With the economy better than ever, there really has never been a better time to get into collecting sports cards. The hobby has been exploding the last few years with new collectors and old collectors returning to their roots. But is #thehobby really at its peak? Some would argue that it’s actually the worst time to be a collector and that the hobby is being ruined by a few huge issues.
Player Worn Material
Player worn material is arguably the biggest cancer to this hobby. When you first hear the term “player-worn”, it might sound attractive until you realize the difference between player-worn and game-worn/game-used material. Player worn material is created at events where card companies have players wear jerseys, gloves, etc in mass amounts to obtain material as cheaply and efficiently as possible.
As you can see from the photo of Mark Ingram wearing about 50 Jeremy Shockey jerseys, oftentimes the players are not even wearing their own jerseys. Panini, Topps, etc do not specify who wore what jersey on the cards. That means that your player worn material might not even be worn by the player on the card you got. It’s essentially worthless but collectors overlook it. Player worn material has allowed companies like Panini to flood the market with mass-manufactured “rare” cards. 99.99% of the time now, if you buy a retail box of cards you’re going to end up with a “hit” that is just a crappy player worn material jersey card.
Of all the different types of autographs, sticker autos are clearly the worst. Sticker autographs are when an athlete signs a book of stickers instead of signing the cards themselves. This lets card companies apply autographs to cards that don’t even exist yet at a later date. For some reason, we as collectors have decided that we’re okay with this and still consider cards with sticker autos to be valuable.
Sticker autographs encourage laziness (Rashan Gary autograph) from the athletes signing and also often results in them cheating us by using auto pens like Dak Prescott got caught doing back in 2017. Personally, I think a sticker auto is only a very slight upgrade to a non-auto card but comes at a price that typically isn’t worth it. I’d much rather pony up a little extra cash to get a really nice on-card autograph.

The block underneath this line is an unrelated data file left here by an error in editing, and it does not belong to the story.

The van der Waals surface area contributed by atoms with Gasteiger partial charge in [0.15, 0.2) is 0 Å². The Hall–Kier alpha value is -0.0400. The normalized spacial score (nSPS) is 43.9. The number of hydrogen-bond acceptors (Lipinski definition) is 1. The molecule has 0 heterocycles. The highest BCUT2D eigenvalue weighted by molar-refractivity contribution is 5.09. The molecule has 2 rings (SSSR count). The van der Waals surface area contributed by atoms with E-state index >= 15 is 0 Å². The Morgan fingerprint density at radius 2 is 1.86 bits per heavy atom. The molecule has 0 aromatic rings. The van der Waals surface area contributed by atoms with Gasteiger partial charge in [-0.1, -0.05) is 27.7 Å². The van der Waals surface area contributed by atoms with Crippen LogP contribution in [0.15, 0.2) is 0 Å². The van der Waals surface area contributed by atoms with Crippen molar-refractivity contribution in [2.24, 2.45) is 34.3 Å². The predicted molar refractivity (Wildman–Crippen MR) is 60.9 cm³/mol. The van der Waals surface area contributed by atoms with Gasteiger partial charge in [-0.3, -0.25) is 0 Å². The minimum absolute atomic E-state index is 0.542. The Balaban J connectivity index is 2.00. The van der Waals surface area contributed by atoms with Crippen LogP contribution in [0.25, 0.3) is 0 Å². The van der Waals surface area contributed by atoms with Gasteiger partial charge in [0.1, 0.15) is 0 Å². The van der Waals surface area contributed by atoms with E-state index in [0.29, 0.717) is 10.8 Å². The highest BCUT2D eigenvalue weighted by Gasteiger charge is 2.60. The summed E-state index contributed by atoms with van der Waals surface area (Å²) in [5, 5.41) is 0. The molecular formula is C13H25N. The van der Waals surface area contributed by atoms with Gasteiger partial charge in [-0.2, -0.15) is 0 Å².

Redemptions and Points
Ahhh, Panini points and redemptions. As if player worn material cards and sticker autos weren’t enough, Panini took manufactured hits to a whole new level. Redemptions are cards put in packs that simply are the equivalent of an “I owe you”. Panini makes you enter a code in on their website and promises to get you a certain card OR a “comparable” card. The problem is, they take forever. In fact, there is even a class action lawsuit that was filed in February over them. Some people have been waiting 2 years for a single redemption.
Panini points are pretty much trash as well. Panini points go towards purchasing cards from Panini’s online store. The problem is that it takes a ton of points to get cards that are not really worth it. The selection of cards is unattractive and on top of that, they have the nerve to charge YOU for shipping.
The good thing is that even with all the doom and gloom going on in the hobby today, it’s still growing. We have new collectors flooding in which means a bigger market and more voices to help make changes, for better or for worse.
What are your least favorite parts of the hobby? What would you do to improve them if you owned a company like Panini or Topps? Leave a comment below!
Man, nothing is as bogus as digital cards
Way to many silly color variations of everything and im sorry but i’ll buy a rookie patch auto 1/1 shield swoosh or laundry tag from a good brand for substantially less money over a national treasures #d out of 99 every time. Prestige is one thing and then theres just being plain stupid
Card grading companies are basically driving the average collector out of the hobby.
The hobby would benefit if they allowed more companies to produce cards! These “exclusive” agreements/contracts should be eliminated to help the hobby grow! And I agree with James above that “digital” cards are never going to over take physical card markets and I personally will never purchase a digital card!